1. If you have standing to file a DJ, then you have standing to file a DJ, i.e., you have been led to believe that a patent lawsuit is going to be filed against you. Why is there something “fundamentally wrong” about having the patentee pay for your costs under this situation when the patent is shown to be garbage?You also wrote: If it later turns out that the party who DJed him does not infringe … then he might end up paying the costs of the non-infringer who was deemed to have been sufficiently threatened to have DJ standingMy corrections in bold. I don’t see where there is a “due process” problem here. The “due process” problem with patents will always be the fact that every patent claim is a law written by a non-elected citizen with the help of a non-elected government employee which limits my ability (and everyone else’s ability) to practice the claim for roughly two decades. If a patent owner can’t learn to keep his/her mouth shut about exactly who needs to take a license to their “valid patent”, then they deserve to be taken to the cleaners by anyone willing to take them on.

                2. You mean practice the claim that has been duly recognized (and presumed valid – by law) as being the right of another?This appears to be straight out of the Infringer’s Rights Handbook.

            2. If this goes forward, then DJ defendants that aren’t ready to stand behind their patent and earlier infringement assertions might want to consider a quick covenant-not-to-sue, Ned. That will keep the costs down.

                1. Ned, are you saying that it’s fundamentally unfair to incentivize a patentee to walk away from a DJ action (on a patent he has threatened someone with, lest we forget) if he has no substantial basis for believing he can win?

                2. IANAE, the courts have ruled that an NPE can be hauled into court by breathing near a big boy. This means an NPE cannot even offer a license to a big boy without being hauled into court. What is this going to do? It is going to prevent negotiations. NPEs rather will get their proofs in order and simply file suit without prior notice. This might prevent shakedowns, but it will result in very weird behavior by both patentees and by the big boys, the latter will have to be a lot more diligent about not being blindsided. Otherwise a substantial investment in a new product might result in substantial damages and the payment of a patentee’s attorney fees.As the big boys figure this out, they just may have a change of heart.

                3. Ned, I think any loser-pays rule must include sufficient safeguards to protect a patentee acting in good faith, so I haven’t made up my mind on the proposal. However, I don’t think the proposal is any more unfair to DJ defendants than to patentee plaintiffs. There should be real consequences to threatening somebody’s business when you haven’t done your homework.

                4. LB, there are real consequences now — the DJ itself. But, if the patent owner has to pay the costs of the plaintiff, and if he has to get out quick or else, then he will get out quick. What’s going to happen as a consequence? PO’s are going to keep quite until they have their ducks all in order, then they will file suit without prior notice as they have no choice to even think about any other approach. But this really hurts patent owners who have a reasonable belief in infringement and need some discovery to prove it. This will particularly be true in the case of process patents.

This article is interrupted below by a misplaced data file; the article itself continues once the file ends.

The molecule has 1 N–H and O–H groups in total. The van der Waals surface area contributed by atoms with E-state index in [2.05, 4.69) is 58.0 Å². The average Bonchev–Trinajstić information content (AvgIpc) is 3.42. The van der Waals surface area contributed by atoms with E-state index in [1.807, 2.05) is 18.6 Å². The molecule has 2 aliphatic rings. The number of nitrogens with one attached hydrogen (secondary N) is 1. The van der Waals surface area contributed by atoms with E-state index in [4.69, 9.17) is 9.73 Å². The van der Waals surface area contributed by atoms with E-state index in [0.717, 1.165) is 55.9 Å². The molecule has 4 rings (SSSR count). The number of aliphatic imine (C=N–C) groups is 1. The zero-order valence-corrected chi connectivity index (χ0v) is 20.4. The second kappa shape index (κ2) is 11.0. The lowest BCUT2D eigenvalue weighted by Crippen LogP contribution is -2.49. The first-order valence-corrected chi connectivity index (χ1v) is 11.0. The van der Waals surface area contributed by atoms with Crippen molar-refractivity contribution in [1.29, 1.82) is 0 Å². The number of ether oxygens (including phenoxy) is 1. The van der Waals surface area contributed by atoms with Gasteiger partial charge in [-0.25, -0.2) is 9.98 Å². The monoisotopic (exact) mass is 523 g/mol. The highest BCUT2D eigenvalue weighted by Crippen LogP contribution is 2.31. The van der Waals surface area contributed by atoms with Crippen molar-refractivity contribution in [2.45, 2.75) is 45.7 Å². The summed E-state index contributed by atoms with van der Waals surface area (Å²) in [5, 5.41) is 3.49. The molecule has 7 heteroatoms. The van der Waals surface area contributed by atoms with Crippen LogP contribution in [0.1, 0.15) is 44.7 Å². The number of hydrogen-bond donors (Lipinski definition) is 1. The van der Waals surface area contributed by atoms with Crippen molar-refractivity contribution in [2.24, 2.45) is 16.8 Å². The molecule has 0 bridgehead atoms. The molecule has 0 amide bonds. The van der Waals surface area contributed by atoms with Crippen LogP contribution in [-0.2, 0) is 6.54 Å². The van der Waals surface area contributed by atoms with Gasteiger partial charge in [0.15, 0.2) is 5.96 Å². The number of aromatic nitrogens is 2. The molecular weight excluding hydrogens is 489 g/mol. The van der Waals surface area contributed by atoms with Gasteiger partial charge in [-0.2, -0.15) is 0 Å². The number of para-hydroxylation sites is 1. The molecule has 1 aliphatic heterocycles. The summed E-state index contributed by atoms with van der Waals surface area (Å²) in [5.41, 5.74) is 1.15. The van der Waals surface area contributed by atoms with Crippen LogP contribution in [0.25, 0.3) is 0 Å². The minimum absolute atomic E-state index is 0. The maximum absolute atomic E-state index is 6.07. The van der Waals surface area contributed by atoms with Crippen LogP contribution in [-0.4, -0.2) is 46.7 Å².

5. this really hurts patent owners who have a reasonable belief in infringement and need some discovery to prove it. This will particularly be true in the case of process patents.If you have a reasonable belief in infringement, then you must already have some good evidence that all the limitations in your claim are met. I don’t see where the patent owner is “hurt” in any unreasonable way.As for process patents, such patents have always been considered less valuable because it’s harder to meet the good faith requirements when you can’t “buy the process” and take it apart. I don’t see where there is any unreasonable “hurt” is being handed to patentees here. PO’s are going to keep quite until they have their ducks all in order, then they will file suit without prior notice as they have no choice to even think about any other approach.I don’t follow you, Ned. If the PO has “all its ducks in order”, then won’t the DJ action typically result in a loss for the plaintiff (i.e., the bringer of the DJ action) with the fees being paid by that plaintiff?

                6. Malcom, If a patent owner has his proofs in order, he has gone to a lot of expense already. He has reverse engineering done. He has expert opinions. That costs a lot of money. I say, he files suit rather than send a notice of infringement. If the infringer caves, the PO not only wins a judgment, he gets his investments in the litigation back.If the PO does not get fully prepared, he may find himself with a losing hand halfway through because he cannot prove infringement. If he then pulls out, he loses big time, having to pay the other guy’s attorney fees.No, the new law is going to change things a lot. The first time an big boy infringer learns of a patent is with the summons, and then he knows ship is sunk because the PO would not have sued unless he knew he could win.

        2. Well call goodlatte and make sure that he understands small entities need an exception maybe, or a limit on their total costs that would have to pay out in a loser pays situation.

          1. 6, you need to understand that the whole point here is to eliminate startup from entering or remaining in the field of competition of the big boys. The big boys see your product and copy it. If you open your mouth, they DJ you and you have to settle because you cannot afford to lose even if you think you are right.Where does that leave invention in America?

            1. Ridiculous, just how many of “the big boys” do you think reside in Goodlatte’s area?”If you open your mouth, they DJ you and you have to settle because you cannot afford to lose even if you think you are right.”Then don’t open your mouth until you’re ready to back it up? Is it that hard to simply get your house in order prior to opening your mouth? Responsibility, apparently the worst thing ever in the entitlement program that is patent system.

              1. Sure, 6, sure. Next time your client is sued for infringement without prior notice you might ask why the patent owner did not even try to negotiate first.